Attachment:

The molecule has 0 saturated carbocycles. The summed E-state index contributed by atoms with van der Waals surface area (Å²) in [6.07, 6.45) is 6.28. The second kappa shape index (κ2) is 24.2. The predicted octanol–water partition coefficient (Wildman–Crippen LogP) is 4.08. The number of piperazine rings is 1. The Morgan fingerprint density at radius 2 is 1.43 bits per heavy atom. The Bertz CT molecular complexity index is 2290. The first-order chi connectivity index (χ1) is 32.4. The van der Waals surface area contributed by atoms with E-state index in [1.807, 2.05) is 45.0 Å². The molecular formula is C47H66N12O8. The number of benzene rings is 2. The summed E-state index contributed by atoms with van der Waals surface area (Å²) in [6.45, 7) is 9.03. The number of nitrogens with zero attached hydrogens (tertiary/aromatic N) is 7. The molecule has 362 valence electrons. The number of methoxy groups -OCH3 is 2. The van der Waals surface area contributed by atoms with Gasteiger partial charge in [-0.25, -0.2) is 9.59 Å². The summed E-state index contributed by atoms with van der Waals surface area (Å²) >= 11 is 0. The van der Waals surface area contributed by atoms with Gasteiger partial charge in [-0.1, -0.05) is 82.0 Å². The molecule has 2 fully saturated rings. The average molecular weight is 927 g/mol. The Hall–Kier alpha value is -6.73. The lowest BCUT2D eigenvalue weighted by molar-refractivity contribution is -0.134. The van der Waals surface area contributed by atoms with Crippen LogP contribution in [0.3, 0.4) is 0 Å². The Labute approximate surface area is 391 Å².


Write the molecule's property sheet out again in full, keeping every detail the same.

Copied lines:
The molecule has 0 saturated carbocycles. The summed E-state index contributed by atoms with van der Waals surface area (Å²) in [6.07, 6.45) is 6.28. The second kappa shape index (κ2) is 24.2. The predicted octanol–water partition coefficient (Wildman–Crippen LogP) is 4.08. The number of piperazine rings is 1. The Morgan fingerprint density at radius 2 is 1.43 bits per heavy atom. The Bertz CT molecular complexity index is 2290. The first-order chi connectivity index (χ1) is 32.4. The van der Waals surface area contributed by atoms with E-state index in [1.807, 2.05) is 45.0 Å². The molecular formula is C47H66N12O8. The number of benzene rings is 2. The summed E-state index contributed by atoms with van der Waals surface area (Å²) in [6.45, 7) is 9.03. The number of nitrogens with zero attached hydrogens (tertiary/aromatic N) is 7. The molecule has 362 valence electrons. The number of methoxy groups -OCH3 is 2. The van der Waals surface area contributed by atoms with Gasteiger partial charge in [-0.25, -0.2) is 9.59 Å². The summed E-state index contributed by atoms with van der Waals surface area (Å²) >= 11 is 0. The van der Waals surface area contributed by atoms with Gasteiger partial charge in [-0.1, -0.05) is 82.0 Å². The molecule has 2 fully saturated rings. The average molecular weight is 927 g/mol. The Hall–Kier alpha value is -6.73. The lowest BCUT2D eigenvalue weighted by molar-refractivity contribution is -0.134. The van der Waals surface area contributed by atoms with Crippen LogP contribution in [0.3, 0.4) is 0 Å². The Labute approximate surface area is 391 Å².